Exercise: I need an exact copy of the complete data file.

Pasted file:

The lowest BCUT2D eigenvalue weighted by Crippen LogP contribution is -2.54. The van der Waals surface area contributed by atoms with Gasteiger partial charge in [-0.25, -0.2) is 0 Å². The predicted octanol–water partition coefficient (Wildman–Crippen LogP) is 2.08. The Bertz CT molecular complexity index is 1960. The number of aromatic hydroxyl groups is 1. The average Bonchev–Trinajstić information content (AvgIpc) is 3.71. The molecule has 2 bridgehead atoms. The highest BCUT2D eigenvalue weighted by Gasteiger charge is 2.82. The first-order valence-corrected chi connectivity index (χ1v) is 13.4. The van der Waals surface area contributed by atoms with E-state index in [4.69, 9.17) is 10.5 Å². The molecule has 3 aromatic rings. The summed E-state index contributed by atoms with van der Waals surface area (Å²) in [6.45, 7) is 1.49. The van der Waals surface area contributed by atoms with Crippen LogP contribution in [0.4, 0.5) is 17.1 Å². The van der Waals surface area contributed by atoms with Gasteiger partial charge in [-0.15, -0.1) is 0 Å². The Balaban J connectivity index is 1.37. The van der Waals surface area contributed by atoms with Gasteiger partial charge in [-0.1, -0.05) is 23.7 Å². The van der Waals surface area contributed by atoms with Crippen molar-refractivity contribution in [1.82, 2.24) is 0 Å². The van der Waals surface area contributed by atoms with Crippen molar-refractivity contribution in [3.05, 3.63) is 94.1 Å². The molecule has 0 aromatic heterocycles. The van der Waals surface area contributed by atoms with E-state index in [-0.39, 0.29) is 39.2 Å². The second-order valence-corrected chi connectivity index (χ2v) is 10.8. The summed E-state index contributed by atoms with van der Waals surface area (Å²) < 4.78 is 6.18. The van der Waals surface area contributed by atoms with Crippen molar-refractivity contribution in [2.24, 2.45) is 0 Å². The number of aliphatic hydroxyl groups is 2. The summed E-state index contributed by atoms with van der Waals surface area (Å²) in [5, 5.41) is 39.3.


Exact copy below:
The lowest BCUT2D eigenvalue weighted by Crippen LogP contribution is -2.54. The van der Waals surface area contributed by atoms with Gasteiger partial charge in [-0.25, -0.2) is 0 Å². The predicted octanol–water partition coefficient (Wildman–Crippen LogP) is 2.08. The Bertz CT molecular complexity index is 1960. The number of aromatic hydroxyl groups is 1. The average Bonchev–Trinajstić information content (AvgIpc) is 3.71. The molecule has 2 bridgehead atoms. The highest BCUT2D eigenvalue weighted by Gasteiger charge is 2.82. The first-order valence-corrected chi connectivity index (χ1v) is 13.4. The van der Waals surface area contributed by atoms with E-state index in [4.69, 9.17) is 10.5 Å². The molecule has 3 aromatic rings. The summed E-state index contributed by atoms with van der Waals surface area (Å²) in [6.45, 7) is 1.49. The van der Waals surface area contributed by atoms with Crippen LogP contribution in [0.4, 0.5) is 17.1 Å². The van der Waals surface area contributed by atoms with Gasteiger partial charge in [-0.15, -0.1) is 0 Å². The Balaban J connectivity index is 1.37. The van der Waals surface area contributed by atoms with Gasteiger partial charge in [-0.1, -0.05) is 23.7 Å². The van der Waals surface area contributed by atoms with Crippen molar-refractivity contribution in [1.82, 2.24) is 0 Å². The van der Waals surface area contributed by atoms with Crippen molar-refractivity contribution in [3.05, 3.63) is 94.1 Å². The molecule has 0 aromatic heterocycles. The van der Waals surface area contributed by atoms with E-state index in [-0.39, 0.29) is 39.2 Å². The second-order valence-corrected chi connectivity index (χ2v) is 10.8. The summed E-state index contributed by atoms with van der Waals surface area (Å²) < 4.78 is 6.18. The van der Waals surface area contributed by atoms with Crippen molar-refractivity contribution in [2.24, 2.45) is 0 Å². The number of aliphatic hydroxyl groups is 2. The summed E-state index contributed by atoms with van der Waals surface area (Å²) in [5, 5.41) is 39.3.